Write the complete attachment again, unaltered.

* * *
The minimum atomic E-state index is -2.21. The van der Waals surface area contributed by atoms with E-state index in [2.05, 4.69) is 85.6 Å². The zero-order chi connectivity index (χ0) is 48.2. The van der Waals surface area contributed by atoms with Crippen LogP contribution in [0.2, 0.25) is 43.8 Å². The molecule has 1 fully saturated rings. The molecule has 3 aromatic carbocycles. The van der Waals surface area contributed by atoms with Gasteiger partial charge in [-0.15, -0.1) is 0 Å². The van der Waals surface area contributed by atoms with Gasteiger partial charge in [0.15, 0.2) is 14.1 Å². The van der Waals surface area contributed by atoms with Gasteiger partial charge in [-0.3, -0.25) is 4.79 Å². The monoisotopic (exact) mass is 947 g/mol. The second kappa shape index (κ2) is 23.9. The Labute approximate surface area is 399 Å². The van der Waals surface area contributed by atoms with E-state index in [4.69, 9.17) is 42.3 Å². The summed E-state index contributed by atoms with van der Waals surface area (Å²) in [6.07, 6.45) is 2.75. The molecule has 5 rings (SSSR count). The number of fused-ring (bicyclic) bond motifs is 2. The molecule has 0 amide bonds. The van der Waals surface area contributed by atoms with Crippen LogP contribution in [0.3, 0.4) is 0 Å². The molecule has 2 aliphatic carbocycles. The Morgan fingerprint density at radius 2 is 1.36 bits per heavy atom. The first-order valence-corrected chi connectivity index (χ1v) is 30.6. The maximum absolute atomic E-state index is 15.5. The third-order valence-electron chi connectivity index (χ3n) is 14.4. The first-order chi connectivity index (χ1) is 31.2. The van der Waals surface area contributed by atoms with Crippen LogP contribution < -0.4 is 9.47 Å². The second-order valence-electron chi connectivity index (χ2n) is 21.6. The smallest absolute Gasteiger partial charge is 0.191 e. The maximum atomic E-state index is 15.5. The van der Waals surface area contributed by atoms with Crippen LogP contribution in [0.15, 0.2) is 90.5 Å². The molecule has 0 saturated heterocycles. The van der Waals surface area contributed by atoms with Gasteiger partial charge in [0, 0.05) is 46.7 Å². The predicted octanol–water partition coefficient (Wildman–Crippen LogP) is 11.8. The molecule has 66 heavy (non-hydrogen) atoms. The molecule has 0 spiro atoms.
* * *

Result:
The minimum atomic E-state index is -2.21. The van der Waals surface area contributed by atoms with E-state index in [2.05, 4.69) is 85.6 Å². The zero-order chi connectivity index (χ0) is 48.2. The van der Waals surface area contributed by atoms with Crippen LogP contribution in [0.2, 0.25) is 43.8 Å². The molecule has 1 fully saturated rings. The molecule has 3 aromatic carbocycles. The van der Waals surface area contributed by atoms with Gasteiger partial charge in [-0.15, -0.1) is 0 Å². The van der Waals surface area contributed by atoms with Gasteiger partial charge in [0.15, 0.2) is 14.1 Å². The van der Waals surface area contributed by atoms with Gasteiger partial charge in [-0.3, -0.25) is 4.79 Å². The monoisotopic (exact) mass is 947 g/mol. The second kappa shape index (κ2) is 23.9. The Labute approximate surface area is 399 Å². The van der Waals surface area contributed by atoms with E-state index in [4.69, 9.17) is 42.3 Å². The summed E-state index contributed by atoms with van der Waals surface area (Å²) in [6.07, 6.45) is 2.75. The molecule has 5 rings (SSSR count). The number of fused-ring (bicyclic) bond motifs is 2. The molecule has 0 amide bonds. The van der Waals surface area contributed by atoms with Crippen LogP contribution in [0.3, 0.4) is 0 Å². The molecule has 2 aliphatic carbocycles. The Morgan fingerprint density at radius 2 is 1.36 bits per heavy atom. The first-order valence-corrected chi connectivity index (χ1v) is 30.6. The maximum absolute atomic E-state index is 15.5. The third-order valence-electron chi connectivity index (χ3n) is 14.4. The first-order chi connectivity index (χ1) is 31.2. The van der Waals surface area contributed by atoms with Crippen LogP contribution < -0.4 is 9.47 Å². The second-order valence-electron chi connectivity index (χ2n) is 21.6. The smallest absolute Gasteiger partial charge is 0.191 e. The maximum atomic E-state index is 15.5. The van der Waals surface area contributed by atoms with Crippen LogP contribution in [0.15, 0.2) is 90.5 Å². The molecule has 0 saturated heterocycles. The van der Waals surface area contributed by atoms with Gasteiger partial charge in [0, 0.05) is 46.7 Å². The predicted octanol–water partition coefficient (Wildman–Crippen LogP) is 11.8. The molecule has 66 heavy (non-hydrogen) atoms. The molecule has 0 spiro atoms.